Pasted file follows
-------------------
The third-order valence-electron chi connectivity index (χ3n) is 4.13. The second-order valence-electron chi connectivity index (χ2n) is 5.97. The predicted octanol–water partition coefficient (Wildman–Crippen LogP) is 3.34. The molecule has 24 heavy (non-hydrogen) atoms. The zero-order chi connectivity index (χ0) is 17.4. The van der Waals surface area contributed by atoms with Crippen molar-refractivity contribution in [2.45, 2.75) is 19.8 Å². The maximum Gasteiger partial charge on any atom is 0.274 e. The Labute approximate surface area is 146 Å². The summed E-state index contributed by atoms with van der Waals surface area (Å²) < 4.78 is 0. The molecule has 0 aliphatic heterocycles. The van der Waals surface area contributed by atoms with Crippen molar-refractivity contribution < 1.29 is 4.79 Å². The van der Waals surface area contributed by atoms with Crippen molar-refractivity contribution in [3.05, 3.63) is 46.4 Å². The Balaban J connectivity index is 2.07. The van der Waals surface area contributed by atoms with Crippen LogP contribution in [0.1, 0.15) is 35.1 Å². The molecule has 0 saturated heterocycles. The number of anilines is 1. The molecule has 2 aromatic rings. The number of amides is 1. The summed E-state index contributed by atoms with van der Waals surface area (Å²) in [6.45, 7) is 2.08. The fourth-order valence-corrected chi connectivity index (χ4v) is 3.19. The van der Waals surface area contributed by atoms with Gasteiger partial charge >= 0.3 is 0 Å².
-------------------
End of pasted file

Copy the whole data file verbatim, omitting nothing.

The third-order valence-electron chi connectivity index (χ3n) is 4.13. The second-order valence-electron chi connectivity index (χ2n) is 5.97. The predicted octanol–water partition coefficient (Wildman–Crippen LogP) is 3.34. The molecule has 24 heavy (non-hydrogen) atoms. The zero-order chi connectivity index (χ0) is 17.4. The van der Waals surface area contributed by atoms with Crippen molar-refractivity contribution in [2.45, 2.75) is 19.8 Å². The maximum Gasteiger partial charge on any atom is 0.274 e. The Labute approximate surface area is 146 Å². The summed E-state index contributed by atoms with van der Waals surface area (Å²) < 4.78 is 0. The molecule has 0 aliphatic heterocycles. The van der Waals surface area contributed by atoms with Crippen molar-refractivity contribution < 1.29 is 4.79 Å². The van der Waals surface area contributed by atoms with Crippen molar-refractivity contribution in [3.05, 3.63) is 46.4 Å². The Balaban J connectivity index is 2.07. The van der Waals surface area contributed by atoms with Crippen LogP contribution in [0.1, 0.15) is 35.1 Å². The molecule has 0 saturated heterocycles. The number of anilines is 1. The molecule has 2 aromatic rings. The number of amides is 1. The summed E-state index contributed by atoms with van der Waals surface area (Å²) in [6.45, 7) is 2.08. The fourth-order valence-corrected chi connectivity index (χ4v) is 3.19. The van der Waals surface area contributed by atoms with Gasteiger partial charge >= 0.3 is 0 Å².